'Since the advent of photography, we have craved cameras that let us capture our adventures and experiences without interfering in them, letting us seek the best images to become our memories. Even when cameras weighed 10 pounds, they were still marketed for their mobility and durability. GoPro, as an ultralight panoramic HD camera designed to be worn rather than pointed and operated, is in some ways the logical culmination of this desire. Its definitive feature is the ease with which it can be strapped on or mounted to surfboards, dashboards or foreheads to permit constant and thought-free filming.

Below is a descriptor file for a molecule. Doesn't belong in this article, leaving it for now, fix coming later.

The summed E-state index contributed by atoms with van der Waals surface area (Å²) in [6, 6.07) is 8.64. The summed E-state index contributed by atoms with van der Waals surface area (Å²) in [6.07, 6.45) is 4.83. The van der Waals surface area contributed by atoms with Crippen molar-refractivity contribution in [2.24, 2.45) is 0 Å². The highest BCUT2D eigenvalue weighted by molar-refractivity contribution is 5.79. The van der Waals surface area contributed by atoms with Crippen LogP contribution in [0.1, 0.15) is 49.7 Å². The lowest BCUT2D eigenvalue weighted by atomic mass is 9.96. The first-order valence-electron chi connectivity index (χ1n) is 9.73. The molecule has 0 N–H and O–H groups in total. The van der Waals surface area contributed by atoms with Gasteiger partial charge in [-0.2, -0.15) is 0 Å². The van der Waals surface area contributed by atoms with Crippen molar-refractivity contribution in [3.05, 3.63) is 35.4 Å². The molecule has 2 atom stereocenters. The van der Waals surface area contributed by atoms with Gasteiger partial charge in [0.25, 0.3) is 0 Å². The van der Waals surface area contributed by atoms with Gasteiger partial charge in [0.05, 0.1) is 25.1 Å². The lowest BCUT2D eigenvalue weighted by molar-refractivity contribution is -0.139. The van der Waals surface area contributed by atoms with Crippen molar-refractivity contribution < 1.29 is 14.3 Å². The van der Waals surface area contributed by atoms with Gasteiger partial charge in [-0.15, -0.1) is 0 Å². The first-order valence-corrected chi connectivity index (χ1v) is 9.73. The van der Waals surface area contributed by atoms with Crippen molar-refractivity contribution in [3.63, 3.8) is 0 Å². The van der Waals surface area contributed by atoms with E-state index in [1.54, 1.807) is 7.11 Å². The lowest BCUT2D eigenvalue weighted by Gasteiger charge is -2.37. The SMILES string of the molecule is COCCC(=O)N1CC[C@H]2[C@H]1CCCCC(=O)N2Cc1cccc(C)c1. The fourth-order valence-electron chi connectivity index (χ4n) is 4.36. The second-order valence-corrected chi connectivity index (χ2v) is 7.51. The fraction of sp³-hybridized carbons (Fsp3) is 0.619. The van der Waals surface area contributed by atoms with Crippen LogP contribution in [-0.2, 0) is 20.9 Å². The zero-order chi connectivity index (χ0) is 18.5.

But as the means for sharing images has expanded along with the means for capturing them, the expectations we have of photography have shifted. Photos no longer merely document future memories; they define present lifestyles. They circulate and establish personal identity. Engagement with an experience and documenting it are no longer competing impulses, if they ever were — instead they are simultaneous and mutually constitutive.'